Traditionally, Chahtas followed a thirteen month calendar that reflected how they produced, gathered and cultivated food: Hvsh Hoponi: “Month of cooking,” when the gardens had to be harvested and the food stored in some way, either dried or cooked. Many foods were made into “breads” that included acorns, beans, berries, nuts, onions, peas, persimmons, squash and sweet potatoes. Banaha, for example, was and still is made by mixing boiling water and cornmeal and sometimes beans into a firm dough. This dough would be shaped into small rolls, then placed in corn shucks, tied with strips of shuck, then cooked under hot ashes. For a different flavor, hickory or chestnut oil might be added to the cornmeal. This could be stored for months and re-cooked.
Squash, corn and beans are also known as “The Three Sisters” because these three vegetables often are grown together. Climbing or pole beans wrap upwards around the corn stalks, while the large squash leaves help to keep competitive plants out and shade the ground, and therefore provide moisture and protection for the corn roots. For many tribes there is much spiritual significance associated with corn. Hopis, Navajos, Cherokees, Iroquois and Apaches tribes for example, have creation stories that focus on corn and numerous tribes knew the convenience and practicality of cultivating the three plants together. A properly maintained garden of Three Sisters can help ward off night time visitors such as raccoons, deer and rabbits because of the densely-grown vegetation (although I have found that prairie dogs and moles are apparently undeterred even by fencing that extends two feet under the ground) and a shelter for birds. I have discovered that sparrows, yellow finches, woodpeckers, Stellar and Pinon Jays, and nuthatches especially enjoy the damp shade from the Flagstaff sun when the soaker hose is turned on.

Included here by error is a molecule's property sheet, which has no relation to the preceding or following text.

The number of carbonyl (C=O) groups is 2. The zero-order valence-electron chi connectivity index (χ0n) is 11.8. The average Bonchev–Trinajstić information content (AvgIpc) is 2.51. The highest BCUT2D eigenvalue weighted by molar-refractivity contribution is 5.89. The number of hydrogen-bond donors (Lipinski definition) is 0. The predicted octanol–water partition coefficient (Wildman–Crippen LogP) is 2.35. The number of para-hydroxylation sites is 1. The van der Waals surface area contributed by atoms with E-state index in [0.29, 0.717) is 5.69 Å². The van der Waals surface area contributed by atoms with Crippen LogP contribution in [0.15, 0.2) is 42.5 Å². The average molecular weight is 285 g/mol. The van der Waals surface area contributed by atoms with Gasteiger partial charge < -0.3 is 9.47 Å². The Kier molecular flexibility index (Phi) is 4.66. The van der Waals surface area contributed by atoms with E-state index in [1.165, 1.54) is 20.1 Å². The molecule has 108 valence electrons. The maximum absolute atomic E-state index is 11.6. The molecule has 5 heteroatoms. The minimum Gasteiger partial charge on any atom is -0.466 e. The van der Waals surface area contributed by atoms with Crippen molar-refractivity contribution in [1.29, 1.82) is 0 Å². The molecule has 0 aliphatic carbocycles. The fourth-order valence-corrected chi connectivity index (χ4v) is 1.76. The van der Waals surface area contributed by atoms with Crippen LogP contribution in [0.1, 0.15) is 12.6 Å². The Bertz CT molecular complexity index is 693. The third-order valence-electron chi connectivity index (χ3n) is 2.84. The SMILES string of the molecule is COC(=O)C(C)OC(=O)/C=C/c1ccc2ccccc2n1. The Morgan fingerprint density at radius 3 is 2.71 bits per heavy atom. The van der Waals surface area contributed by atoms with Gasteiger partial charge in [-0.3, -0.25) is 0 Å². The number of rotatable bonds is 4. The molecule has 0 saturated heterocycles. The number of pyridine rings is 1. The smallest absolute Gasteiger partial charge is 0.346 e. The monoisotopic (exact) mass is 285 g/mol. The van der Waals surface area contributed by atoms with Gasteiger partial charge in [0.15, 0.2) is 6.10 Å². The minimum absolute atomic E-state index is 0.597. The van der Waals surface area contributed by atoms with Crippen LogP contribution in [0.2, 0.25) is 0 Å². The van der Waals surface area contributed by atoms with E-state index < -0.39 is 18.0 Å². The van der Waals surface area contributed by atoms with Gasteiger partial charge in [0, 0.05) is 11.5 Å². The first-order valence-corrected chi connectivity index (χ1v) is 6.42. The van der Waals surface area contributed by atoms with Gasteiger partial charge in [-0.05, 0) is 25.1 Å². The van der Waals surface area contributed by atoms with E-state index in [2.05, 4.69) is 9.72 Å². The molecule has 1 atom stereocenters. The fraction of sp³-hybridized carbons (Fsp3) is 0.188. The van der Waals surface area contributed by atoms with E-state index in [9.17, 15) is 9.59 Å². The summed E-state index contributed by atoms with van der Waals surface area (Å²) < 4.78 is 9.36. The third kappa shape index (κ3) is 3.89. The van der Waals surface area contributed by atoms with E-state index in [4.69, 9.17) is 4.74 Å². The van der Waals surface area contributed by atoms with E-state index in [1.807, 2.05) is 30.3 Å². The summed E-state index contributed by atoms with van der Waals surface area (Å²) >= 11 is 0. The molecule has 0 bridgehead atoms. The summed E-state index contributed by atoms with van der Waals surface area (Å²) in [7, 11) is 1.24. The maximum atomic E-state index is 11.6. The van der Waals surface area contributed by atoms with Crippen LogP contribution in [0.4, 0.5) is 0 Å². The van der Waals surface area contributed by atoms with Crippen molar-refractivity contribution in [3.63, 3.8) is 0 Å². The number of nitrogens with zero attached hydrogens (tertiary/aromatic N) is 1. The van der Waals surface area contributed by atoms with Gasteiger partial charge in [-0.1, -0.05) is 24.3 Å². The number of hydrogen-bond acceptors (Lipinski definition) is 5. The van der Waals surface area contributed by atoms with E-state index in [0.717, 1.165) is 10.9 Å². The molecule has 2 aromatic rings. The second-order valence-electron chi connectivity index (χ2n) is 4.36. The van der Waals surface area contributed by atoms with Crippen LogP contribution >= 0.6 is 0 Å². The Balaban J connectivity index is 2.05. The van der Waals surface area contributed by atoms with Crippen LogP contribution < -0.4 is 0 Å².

Corn can be made into a variety of dishes. Tamfula, for example, is made several ways, generally with finely ground and shifted corn (that had been previously soaked to loosen the hulls), water, and wood ash lye that is garnered by pouring cold water over clean wood ashes; the water drips into a trough and is collected. The high alkaline lye from ashes contributes to the nutritional quality of the dish. The mixture is boiled from a few hours to all day. Variations include adding beans or cracked hickory nuts. Tash pishofa (also seen as pashofa, tash lubona or tash hoshponi) is unground, boiled corn. Tan hlabo can be made from green corn. The kernels are cut from the ear and boiled with lye and any kind of meat until the meat falls off the bone. Walakshi (also seen as walusha) are dumplings made from cornmeal, grape juice and/or peaches and mixed with boiling water. Hickory nuts were harvested in the summer and sometimes the oil was used to flavor dishes containing corn.